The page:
How to Deal With a Dog That Suffers From Tracheal Collapse

By Rachelle Wilber on Feb 22, 2017 at 10:00 am

How to Deal With a Dog That Suffers From Tracheal Collapse

Many dog owners are devastated when their pets are diagnosed with the unique condition known as tracheal collapse. While this medical complication might sound ominous, your dog can live a full and healthy life as long as you recognize the warning signs early and seek out professional help as soon as possible.

Common Symptoms and Warning Signs

Also known as the windpipe, the trachea is a small tube of soft tissue and cartilage that transports air to and from the lungs. When the trachea begins to shrink or collapse, it can result in many different side effects including wheezing, honking, and coughing. These issues generally occur when the dog is excited or engaging in physical activity. They might also have a tough time breathing when they are eating or in an awkward position such as on their back.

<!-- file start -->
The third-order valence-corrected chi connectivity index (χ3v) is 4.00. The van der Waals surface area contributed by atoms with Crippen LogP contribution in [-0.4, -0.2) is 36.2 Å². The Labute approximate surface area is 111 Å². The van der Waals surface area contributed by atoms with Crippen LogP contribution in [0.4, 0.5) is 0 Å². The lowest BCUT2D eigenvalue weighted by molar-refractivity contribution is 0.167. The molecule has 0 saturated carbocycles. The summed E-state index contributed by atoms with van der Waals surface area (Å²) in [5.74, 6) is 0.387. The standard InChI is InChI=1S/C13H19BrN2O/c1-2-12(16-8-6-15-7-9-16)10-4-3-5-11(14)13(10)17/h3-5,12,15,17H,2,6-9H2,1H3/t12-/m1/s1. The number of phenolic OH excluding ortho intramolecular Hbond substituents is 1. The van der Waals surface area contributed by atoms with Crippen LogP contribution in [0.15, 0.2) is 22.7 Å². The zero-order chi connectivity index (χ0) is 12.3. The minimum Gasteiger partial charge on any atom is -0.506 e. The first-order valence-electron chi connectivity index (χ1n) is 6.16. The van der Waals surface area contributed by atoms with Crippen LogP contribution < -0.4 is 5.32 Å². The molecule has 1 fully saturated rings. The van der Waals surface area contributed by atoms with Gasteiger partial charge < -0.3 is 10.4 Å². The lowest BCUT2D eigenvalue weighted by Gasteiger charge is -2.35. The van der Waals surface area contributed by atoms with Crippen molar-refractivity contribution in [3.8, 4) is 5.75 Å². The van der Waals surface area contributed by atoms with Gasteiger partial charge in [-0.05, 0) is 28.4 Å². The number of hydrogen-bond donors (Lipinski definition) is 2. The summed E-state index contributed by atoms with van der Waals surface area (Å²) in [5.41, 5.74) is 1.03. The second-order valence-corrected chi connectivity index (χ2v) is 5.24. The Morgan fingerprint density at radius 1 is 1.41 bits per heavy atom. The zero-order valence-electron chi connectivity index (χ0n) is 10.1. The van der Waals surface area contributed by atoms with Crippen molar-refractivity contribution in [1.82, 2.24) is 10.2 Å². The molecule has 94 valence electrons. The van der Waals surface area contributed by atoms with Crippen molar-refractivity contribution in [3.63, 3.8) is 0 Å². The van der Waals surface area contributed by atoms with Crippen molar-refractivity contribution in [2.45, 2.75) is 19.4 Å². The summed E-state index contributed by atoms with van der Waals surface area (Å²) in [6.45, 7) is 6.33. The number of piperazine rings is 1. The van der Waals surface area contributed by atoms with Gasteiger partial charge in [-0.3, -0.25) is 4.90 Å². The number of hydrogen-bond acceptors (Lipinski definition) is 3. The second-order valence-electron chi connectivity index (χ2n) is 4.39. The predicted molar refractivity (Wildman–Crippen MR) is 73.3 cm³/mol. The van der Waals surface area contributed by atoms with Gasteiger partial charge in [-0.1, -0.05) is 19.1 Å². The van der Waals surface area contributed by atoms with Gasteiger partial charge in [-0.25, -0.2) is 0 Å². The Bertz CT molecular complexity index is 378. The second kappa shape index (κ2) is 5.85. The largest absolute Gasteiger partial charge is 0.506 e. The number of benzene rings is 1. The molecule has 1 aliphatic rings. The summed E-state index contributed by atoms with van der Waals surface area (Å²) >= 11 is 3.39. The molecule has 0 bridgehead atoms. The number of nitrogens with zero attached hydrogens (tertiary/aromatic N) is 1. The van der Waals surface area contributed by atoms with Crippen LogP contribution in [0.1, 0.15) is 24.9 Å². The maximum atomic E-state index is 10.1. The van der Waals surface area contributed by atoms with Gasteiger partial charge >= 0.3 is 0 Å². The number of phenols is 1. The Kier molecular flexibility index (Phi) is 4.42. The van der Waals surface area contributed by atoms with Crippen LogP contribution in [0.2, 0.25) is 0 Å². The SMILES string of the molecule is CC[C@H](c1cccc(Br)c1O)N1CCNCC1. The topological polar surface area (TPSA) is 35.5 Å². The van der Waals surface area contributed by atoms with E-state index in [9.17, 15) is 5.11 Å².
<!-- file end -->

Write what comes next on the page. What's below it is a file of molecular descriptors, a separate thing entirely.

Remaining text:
Risk Factors

Tracheal collapse is a genetic condition, but many lifestyle factors affect their breathing as well. One of the biggest factors to consider is the dog's weight. Obese dogs tend to suffer from much higher rates of tracheal collapse, and that is why it is so important to keep your pet on a strict diet. While this condition can manifest itself at any time, most owners begin to notice that their pets are having breathing problems around the age of six or seven. Some veterinarians believe that external factors such as airborne irritants can worsen this condition.

Visit a Pet Clinic

Owners should contact a pet clinic as soon as they notice any signs of tracheal collapse. Professionals, like those at Seattle Emergency Veterinary Hospital, know that the first step in diagnosing this condition is to take X-rays of the dog's chest and neck to determine where the windpipe is being pinched. The veterinarian might also suggest using an anesthetic so that they can inspect the dog's throat with a scope and camera.

Treating Tracheal Collapse

When it is caught early, tracheal collapse can often be treated with a mixture of cough suppressants, steroids, and antibiotics. In some cases, the dog might also need to breathe through a small machine for a few moments each day to dilate their trachea. In the advanced stages of tracheal collapse, most dogs require some form of surgery to place a stent in the throat or widen their windpipe.

Dog owners should never ignore unusual breathing problems such as wheezing or coughing fits. These issues are often caused by serious medical conditions that must be treated immediately.

Posted in Health by Rachelle Wilber on Feb 22, 2017 at 10:00 am

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